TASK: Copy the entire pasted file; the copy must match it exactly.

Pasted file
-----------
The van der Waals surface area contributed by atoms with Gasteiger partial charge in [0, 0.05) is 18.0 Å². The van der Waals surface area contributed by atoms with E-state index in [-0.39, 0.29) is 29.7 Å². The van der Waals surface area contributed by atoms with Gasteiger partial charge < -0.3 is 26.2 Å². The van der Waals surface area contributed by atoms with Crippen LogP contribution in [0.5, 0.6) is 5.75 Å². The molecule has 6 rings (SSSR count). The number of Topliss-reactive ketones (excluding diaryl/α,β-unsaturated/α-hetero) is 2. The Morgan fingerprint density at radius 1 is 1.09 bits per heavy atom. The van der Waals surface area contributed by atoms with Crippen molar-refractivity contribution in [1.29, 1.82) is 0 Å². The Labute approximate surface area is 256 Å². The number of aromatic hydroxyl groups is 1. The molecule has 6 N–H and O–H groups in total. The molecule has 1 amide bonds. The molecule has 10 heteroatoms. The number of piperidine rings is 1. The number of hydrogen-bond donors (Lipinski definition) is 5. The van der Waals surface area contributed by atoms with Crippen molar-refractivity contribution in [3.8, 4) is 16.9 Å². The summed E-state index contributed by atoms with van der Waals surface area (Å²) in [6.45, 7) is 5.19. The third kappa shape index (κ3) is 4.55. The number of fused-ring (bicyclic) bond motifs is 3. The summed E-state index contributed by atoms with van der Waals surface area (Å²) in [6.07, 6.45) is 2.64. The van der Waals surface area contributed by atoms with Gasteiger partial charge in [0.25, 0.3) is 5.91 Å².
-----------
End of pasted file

The van der Waals surface area contributed by atoms with Gasteiger partial charge in [0, 0.05) is 18.0 Å². The van der Waals surface area contributed by atoms with E-state index in [-0.39, 0.29) is 29.7 Å². The van der Waals surface area contributed by atoms with Gasteiger partial charge < -0.3 is 26.2 Å². The van der Waals surface area contributed by atoms with Crippen LogP contribution in [0.5, 0.6) is 5.75 Å². The molecule has 6 rings (SSSR count). The number of Topliss-reactive ketones (excluding diaryl/α,β-unsaturated/α-hetero) is 2. The Morgan fingerprint density at radius 1 is 1.09 bits per heavy atom. The van der Waals surface area contributed by atoms with Crippen molar-refractivity contribution in [1.29, 1.82) is 0 Å². The Labute approximate surface area is 256 Å². The number of aromatic hydroxyl groups is 1. The molecule has 6 N–H and O–H groups in total. The molecule has 1 amide bonds. The molecule has 10 heteroatoms. The number of piperidine rings is 1. The number of hydrogen-bond donors (Lipinski definition) is 5. The van der Waals surface area contributed by atoms with Crippen molar-refractivity contribution in [3.8, 4) is 16.9 Å². The summed E-state index contributed by atoms with van der Waals surface area (Å²) in [6.45, 7) is 5.19. The third kappa shape index (κ3) is 4.55. The number of fused-ring (bicyclic) bond motifs is 3. The summed E-state index contributed by atoms with van der Waals surface area (Å²) in [6.07, 6.45) is 2.64. The van der Waals surface area contributed by atoms with Gasteiger partial charge in [0.25, 0.3) is 5.91 Å².